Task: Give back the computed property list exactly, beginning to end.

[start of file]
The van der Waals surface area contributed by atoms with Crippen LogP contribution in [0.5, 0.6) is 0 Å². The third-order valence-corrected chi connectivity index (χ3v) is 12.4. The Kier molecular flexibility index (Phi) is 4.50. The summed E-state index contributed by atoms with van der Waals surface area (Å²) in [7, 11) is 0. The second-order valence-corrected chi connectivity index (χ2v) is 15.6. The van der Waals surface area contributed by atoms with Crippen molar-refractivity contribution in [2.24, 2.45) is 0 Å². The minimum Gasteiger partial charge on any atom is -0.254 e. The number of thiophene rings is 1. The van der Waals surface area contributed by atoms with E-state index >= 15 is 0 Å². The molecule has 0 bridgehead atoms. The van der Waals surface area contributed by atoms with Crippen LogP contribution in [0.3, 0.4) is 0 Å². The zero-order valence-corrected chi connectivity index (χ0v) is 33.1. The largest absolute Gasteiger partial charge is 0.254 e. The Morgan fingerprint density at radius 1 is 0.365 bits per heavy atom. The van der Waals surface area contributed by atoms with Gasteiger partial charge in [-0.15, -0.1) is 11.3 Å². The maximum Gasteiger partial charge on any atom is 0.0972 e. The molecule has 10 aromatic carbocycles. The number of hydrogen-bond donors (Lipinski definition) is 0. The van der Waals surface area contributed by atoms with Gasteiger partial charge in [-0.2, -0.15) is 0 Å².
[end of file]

The van der Waals surface area contributed by atoms with Crippen LogP contribution in [0.5, 0.6) is 0 Å². The third-order valence-corrected chi connectivity index (χ3v) is 12.4. The Kier molecular flexibility index (Phi) is 4.50. The summed E-state index contributed by atoms with van der Waals surface area (Å²) in [7, 11) is 0. The second-order valence-corrected chi connectivity index (χ2v) is 15.6. The van der Waals surface area contributed by atoms with Crippen molar-refractivity contribution in [2.24, 2.45) is 0 Å². The minimum Gasteiger partial charge on any atom is -0.254 e. The number of thiophene rings is 1. The van der Waals surface area contributed by atoms with E-state index >= 15 is 0 Å². The molecule has 0 bridgehead atoms. The van der Waals surface area contributed by atoms with Crippen LogP contribution in [0.3, 0.4) is 0 Å². The zero-order valence-corrected chi connectivity index (χ0v) is 33.1. The largest absolute Gasteiger partial charge is 0.254 e. The Morgan fingerprint density at radius 1 is 0.365 bits per heavy atom. The van der Waals surface area contributed by atoms with Gasteiger partial charge in [-0.15, -0.1) is 11.3 Å². The maximum Gasteiger partial charge on any atom is 0.0972 e. The molecule has 10 aromatic carbocycles. The number of hydrogen-bond donors (Lipinski definition) is 0. The van der Waals surface area contributed by atoms with Gasteiger partial charge in [-0.2, -0.15) is 0 Å².